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Psych professor Sheri A. Berenbaum and her team recently published the results of a studyin which they claim that a person’s exposure to certain sex hormones in utero strongly predicts career choices made later in life. Specifically, Berenbaum thinks she’s figured out why girls don’t like science: "...maybe women aren’t going into [Science, Technology, Engineering or Math] careers because what they’re interested in—people—isn’t consistent with an interest in STEM careers."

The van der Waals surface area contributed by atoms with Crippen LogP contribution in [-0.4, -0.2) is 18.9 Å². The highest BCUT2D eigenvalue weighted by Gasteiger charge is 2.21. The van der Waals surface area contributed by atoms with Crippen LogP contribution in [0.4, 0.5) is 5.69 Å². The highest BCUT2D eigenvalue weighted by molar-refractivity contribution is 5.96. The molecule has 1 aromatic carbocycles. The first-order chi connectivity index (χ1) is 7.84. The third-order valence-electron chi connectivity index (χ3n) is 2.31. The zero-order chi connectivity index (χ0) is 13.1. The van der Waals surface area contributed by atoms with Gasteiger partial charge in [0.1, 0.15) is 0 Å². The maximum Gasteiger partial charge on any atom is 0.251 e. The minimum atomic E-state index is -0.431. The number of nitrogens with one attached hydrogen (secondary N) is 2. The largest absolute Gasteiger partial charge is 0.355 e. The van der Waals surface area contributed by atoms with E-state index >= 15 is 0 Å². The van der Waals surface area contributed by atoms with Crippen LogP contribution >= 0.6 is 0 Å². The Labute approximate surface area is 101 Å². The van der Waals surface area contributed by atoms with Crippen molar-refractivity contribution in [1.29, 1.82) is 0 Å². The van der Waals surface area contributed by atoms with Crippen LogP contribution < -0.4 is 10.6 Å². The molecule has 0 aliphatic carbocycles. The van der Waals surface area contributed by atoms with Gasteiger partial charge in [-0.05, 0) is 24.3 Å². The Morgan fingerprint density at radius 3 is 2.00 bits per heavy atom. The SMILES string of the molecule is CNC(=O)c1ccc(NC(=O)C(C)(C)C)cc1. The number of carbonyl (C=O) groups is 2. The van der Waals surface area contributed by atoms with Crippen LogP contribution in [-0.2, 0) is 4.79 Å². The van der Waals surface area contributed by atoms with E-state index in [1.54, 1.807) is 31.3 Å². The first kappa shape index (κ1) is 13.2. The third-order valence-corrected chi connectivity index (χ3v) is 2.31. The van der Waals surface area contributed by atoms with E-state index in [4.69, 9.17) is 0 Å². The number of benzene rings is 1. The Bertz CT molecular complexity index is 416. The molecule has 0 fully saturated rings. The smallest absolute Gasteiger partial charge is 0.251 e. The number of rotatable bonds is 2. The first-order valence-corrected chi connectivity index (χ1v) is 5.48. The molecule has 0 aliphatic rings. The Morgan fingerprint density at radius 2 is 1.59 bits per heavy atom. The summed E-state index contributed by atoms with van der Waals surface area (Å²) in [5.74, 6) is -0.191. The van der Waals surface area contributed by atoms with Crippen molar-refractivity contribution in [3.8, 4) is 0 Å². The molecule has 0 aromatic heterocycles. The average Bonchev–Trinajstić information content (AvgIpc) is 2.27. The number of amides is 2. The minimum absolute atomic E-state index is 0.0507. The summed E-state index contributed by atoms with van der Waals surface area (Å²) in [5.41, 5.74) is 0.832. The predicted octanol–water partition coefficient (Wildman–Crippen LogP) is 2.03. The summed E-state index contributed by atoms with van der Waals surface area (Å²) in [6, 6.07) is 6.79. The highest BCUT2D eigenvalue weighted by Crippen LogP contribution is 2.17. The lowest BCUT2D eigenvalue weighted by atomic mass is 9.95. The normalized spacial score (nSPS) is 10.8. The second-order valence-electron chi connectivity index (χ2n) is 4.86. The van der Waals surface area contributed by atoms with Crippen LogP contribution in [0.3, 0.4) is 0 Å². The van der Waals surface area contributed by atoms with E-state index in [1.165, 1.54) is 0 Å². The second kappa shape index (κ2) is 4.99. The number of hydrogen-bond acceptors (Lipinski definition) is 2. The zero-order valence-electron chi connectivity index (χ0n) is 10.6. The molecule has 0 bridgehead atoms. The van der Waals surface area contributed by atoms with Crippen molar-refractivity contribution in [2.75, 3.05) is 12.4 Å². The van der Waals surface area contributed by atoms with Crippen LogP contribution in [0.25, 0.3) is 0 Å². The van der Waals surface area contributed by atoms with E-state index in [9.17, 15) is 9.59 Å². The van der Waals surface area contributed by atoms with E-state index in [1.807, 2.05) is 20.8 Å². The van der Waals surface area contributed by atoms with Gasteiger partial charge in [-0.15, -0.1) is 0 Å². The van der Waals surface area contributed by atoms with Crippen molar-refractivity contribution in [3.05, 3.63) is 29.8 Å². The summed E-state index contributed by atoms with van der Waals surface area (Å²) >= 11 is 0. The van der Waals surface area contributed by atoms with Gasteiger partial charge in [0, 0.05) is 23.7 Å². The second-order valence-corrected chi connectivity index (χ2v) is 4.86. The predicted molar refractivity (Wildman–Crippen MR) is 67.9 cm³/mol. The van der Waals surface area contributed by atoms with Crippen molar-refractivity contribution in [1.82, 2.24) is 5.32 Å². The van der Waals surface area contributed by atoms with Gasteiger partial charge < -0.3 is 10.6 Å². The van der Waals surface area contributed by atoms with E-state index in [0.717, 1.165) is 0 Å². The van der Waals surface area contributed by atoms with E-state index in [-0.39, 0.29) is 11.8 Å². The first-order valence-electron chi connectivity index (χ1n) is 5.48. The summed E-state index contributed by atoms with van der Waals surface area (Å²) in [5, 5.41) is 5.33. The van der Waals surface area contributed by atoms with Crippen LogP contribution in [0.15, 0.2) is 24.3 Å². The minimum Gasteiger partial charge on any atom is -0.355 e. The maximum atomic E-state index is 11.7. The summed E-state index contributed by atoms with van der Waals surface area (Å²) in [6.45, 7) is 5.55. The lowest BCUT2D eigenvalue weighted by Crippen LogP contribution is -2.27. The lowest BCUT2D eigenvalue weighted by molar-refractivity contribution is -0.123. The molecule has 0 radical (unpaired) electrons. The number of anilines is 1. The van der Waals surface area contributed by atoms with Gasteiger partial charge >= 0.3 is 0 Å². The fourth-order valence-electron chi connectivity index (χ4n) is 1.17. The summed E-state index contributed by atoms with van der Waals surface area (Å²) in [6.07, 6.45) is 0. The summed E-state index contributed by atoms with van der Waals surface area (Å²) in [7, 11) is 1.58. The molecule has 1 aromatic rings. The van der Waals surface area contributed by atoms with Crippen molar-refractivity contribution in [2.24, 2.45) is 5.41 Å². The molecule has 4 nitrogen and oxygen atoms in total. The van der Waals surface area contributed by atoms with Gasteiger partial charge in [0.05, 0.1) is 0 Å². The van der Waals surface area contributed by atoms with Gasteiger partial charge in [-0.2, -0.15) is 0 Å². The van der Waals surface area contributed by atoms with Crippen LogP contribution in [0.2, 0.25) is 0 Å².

This assumption—that women like working with "people" (as teachers, etc.) while men like working with "things" (as scientists, etc.)—is the core of this experiment’s design, and unfortunately, it’s rotten. Before I get to that, though, a word on the study’s methodology. In order to test the effects of hormones, the researchers studied female and male teenage and young adults who had congenital adrenal hyperplasia (CAH)—a genetic condition that results from being exposed to an excess of the male sex hormone androgen while in utero—in comparison to their non-CAH siblings. According to this and previous studies’ findings, women with CAH tend to have interests “similar to stereotypically male ones.”